12. Mar 1, 2010 at 11:59 AM
    #12
    IrishPilot

    IrishPilot Well-Known Member

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  13. Mar 1, 2010 at 12:12 PM
    #13
    yosh2000

    yosh2000 Well-Known Member

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    i averaged 20.3 MPG in my prerunner access cab V6 w/ 245/75/16 passenger tires. i also had a 2.5" front lift on it as well, so that is possible, but most guys get around 18 or so.
     
  14. Mar 1, 2010 at 12:14 PM
    #14
    nxtruck

    nxtruck Member

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    I was behind a an older style ram today (in NE) on the way to work. It had a hole rusted through the bumper that was bigger than a softball.
     
  15. Mar 1, 2010 at 12:16 PM
    #15
    GT150

    GT150 Well-Known Member

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    Just filled my truck up, 342 miles with 16 gallons of gas. 50-50 city/ hwy...........21 MPG...............I get consistant 19 around where I live. I have gotten 22 on the hwy with similiar mix of city and hwy. I think I could do alot better if I was on the interstate traveling on a long trip. My truck is a V6 prerunner

    Mike
     
  16. Mar 1, 2010 at 12:19 PM
    #16
    HondaGM

    HondaGM Roll Tide

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    trd exhaust,step bars,vent visors,bed lights,tailgate mod
    :burnrubber: 20 mpg for my 09 dc auto,trans shifts good
     
  17. Mar 1, 2010 at 12:19 PM
    #17
    Doc.SS

    Doc.SS ︻╦╤─

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    A full size or a compact....I dunno, pick the one that suits you.
    A Ford or Toyota, both have their issues, I'd pick the lesser of the two evils and go with a Toyota. I'd do it again and again. Regardless of what the issue is. Hell, now is a great time to buy something while it's cheaper. Buy the Toyota.
     
  18. Mar 1, 2010 at 12:24 PM
    #18
    NetMonkey

    NetMonkey Well-Known Member

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    2010, 4x4, DC, off-road, shortbed, automatic
    Toytec Ultimate Lift @ 3", Mickey Thompson MTZ's 285/75/16, Moto Metal 955b, rear 2" ALL, Marlin Crawler sliders
    Consumer reports: Tacoma:

    [​IMG]
    [​IMG]

    [​IMG]

    Road Test
    crew cab Base V6
    Based on the 4Runner and Lexus GX470 SUVs, the Tacoma has shed some of its workaday roots. Improved are the powertrain, steering system, and interior trim. Fuel economy is quite competitive among pickup trucks, and handling is secure. However, the ride is not as comfortable as some competitors and the driving position is not ideal. Payload capacity is relatively small. A rear-view camera is optional; front side- and curtain-air bags as well as stability control are standard.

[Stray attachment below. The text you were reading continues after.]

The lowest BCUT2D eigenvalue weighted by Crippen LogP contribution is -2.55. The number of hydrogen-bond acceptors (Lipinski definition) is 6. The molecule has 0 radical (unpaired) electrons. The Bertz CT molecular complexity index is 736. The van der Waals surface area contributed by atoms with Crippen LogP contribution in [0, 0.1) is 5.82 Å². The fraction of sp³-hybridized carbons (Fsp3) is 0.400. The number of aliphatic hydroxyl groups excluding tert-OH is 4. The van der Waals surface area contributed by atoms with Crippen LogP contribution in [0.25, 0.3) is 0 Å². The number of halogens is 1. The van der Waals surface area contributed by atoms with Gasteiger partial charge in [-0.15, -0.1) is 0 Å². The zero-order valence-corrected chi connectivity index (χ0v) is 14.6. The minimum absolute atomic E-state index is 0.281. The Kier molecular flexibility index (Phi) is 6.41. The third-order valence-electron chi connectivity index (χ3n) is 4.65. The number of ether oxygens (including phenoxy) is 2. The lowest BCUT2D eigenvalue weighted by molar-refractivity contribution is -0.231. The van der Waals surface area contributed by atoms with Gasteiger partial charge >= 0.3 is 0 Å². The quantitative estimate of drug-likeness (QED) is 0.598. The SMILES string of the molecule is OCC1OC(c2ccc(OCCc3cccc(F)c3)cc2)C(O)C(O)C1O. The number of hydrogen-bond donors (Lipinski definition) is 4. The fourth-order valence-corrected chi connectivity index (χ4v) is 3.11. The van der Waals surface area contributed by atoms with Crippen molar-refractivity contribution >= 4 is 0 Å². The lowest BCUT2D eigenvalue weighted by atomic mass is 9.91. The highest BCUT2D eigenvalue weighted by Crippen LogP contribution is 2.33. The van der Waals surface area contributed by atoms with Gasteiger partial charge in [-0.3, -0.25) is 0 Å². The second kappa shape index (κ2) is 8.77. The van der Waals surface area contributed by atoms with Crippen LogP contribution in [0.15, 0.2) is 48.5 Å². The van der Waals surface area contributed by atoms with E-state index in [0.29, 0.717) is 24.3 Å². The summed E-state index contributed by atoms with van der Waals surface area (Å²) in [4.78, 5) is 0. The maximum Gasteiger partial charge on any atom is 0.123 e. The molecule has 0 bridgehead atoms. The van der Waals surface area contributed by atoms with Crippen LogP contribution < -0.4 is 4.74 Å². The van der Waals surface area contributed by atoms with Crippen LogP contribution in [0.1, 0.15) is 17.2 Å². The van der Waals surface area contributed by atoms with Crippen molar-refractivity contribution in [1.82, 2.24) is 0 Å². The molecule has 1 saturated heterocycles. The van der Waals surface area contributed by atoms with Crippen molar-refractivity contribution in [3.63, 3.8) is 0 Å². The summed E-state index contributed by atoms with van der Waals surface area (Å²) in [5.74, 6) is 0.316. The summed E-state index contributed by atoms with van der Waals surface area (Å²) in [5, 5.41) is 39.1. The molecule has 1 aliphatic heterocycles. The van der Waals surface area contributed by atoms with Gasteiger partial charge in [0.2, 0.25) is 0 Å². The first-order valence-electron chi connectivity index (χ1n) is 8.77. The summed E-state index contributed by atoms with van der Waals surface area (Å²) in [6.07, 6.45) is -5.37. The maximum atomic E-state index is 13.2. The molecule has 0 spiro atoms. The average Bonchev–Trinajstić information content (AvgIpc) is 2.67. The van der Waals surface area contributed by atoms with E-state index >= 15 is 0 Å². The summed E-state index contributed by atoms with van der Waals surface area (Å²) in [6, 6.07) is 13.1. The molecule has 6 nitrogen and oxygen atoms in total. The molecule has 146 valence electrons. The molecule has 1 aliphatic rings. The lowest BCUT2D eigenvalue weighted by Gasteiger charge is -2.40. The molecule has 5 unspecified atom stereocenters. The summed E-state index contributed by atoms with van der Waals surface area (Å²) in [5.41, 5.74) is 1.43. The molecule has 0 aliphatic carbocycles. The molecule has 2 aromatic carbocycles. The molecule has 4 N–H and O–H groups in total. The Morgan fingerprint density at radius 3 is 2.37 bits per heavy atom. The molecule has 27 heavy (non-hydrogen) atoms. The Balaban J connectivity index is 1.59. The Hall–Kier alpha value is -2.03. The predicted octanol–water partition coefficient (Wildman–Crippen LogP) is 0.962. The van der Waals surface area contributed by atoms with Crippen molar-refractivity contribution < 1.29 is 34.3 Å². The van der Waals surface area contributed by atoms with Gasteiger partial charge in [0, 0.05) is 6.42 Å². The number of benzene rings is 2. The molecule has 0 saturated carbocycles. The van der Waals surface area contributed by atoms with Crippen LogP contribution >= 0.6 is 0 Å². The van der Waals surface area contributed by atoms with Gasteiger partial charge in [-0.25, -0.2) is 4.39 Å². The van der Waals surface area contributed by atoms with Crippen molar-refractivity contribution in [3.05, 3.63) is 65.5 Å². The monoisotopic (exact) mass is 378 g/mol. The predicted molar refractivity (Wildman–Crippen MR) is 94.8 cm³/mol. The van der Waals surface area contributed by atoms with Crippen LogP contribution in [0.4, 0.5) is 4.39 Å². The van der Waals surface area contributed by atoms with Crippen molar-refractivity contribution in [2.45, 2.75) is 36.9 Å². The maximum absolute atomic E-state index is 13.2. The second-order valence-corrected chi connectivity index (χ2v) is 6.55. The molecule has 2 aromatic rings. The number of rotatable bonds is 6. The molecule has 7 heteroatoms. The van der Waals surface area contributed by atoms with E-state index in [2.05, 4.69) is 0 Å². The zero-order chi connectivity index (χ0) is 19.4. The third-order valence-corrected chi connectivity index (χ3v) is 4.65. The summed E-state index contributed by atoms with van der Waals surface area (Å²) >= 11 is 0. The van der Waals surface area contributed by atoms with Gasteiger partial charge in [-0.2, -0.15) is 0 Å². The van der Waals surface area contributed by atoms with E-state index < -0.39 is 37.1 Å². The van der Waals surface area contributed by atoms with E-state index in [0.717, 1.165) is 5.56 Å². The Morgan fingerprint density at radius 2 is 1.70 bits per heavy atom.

The Driving Experience


    The ride is stiff, particularly with the TRD off-road package. The highway ride is no better, but a 500-pound load in the bed improves things a bit. The ride is slightly better with the standard suspension. Wind and engine noise are noticeable, particularly under acceleration. Routine handling is good, with limited body lean and responsive, but somewhat vague, steering. At its cornering limits, the Tacoma was clumsy but secure. It attained a competitive speed in our avoidance maneuver, but it did not inspire confidence. Stability control is standard for 2009. The 4.0-liter V6 provides strong performance while returning a respectable 17 mpg in mixed driving. The five-speed automatic is smooth and responsive. The 4WD system is part-time only. The locking rear differential of the TRD package helped the Tacoma ace our off-road courses. It pulled our 5,000-pound trailer to 60 mph in a fast 17.7 seconds. Overall braking was very good. The low-beam headlights illuminate only a limited distance.
    Inside The Cabin


    There's hard plastic in the interior, but it's attractive, of good quality, and is well-fitting. The roomy cockpit provides a good view out behind the tilt and telescopic steering wheel, but the seat is low and can't be raised, and some found it uncomfortable. The rear seat is a bit cramped, with little thigh support. A high step-in makes front access difficult and narrow doors hamper rear access. The design and location of most controls are good, and the gauges are legible. The controls mounted on the steering wheel are lighted at night. The sliding rear window lacks a defroster. Storage in the cab is moderate. The 60/40-split rear seats fold to create more space once you remove the head restraints. The composite bed has a rail system that adjusts tie-down cleat position. A full-sized spare sits below the truck. With the removable tailgate open, the bed will support an item 80.0 inches long. Payload capacity is a low 1,100 pounds, but its 6,500-pound tow rating is better than many competing models.
    Safety Notes


    Head-protecting curtain air bags and side air bags are standard beginning with the 2009 model year. They supplement required front air bags and front three-point seatbelts, which are equipped with pretensioners and force limiters to reduce belt slack and forces in the event of a crash and adjustable upper anchors for improved fit. An occupant classification system in the front passenger seat monitors the weight of whoever is seated there and will activate the front air bags only when someone of adult size is present. Front air bags and pretensioners will also not deploy if the front passenger seat is not occupied. A driver's seat position sensor and driver and front passenger seatbelt usage sensors also influence the correct level of air bag deployment. Rear passengers each have a three-point seatbelt.
    There are adjustable, locking head restraints in all seating positions, but the center rear restraint is not tall enough even when raised to adequately reduce rearward head travel and whiplash for taller passengers. The Tacoma now comes with active front restraints which move forward in response to the occupant's pressure on the seatback; this further reduces head travel and whiplash injury. Daytime running lights an extra-cost option. Driving with kids: Some rear-facing infant seat bases may tilt easily when installed in the rear seats using the seatbelts. Front-facing and rear-facing convertible seats should prove secure; there are tether anchor points at the rear wall of the cab behind each rear seat. Access to the tether anchors is awkward as it requires pulling the seatback forward to reach them. There are LATCH anchors in each outboard rear seat which are shallow and easy to access.
    Reliability

    We expect reliability to be better than average, according to our latest subscriber survey.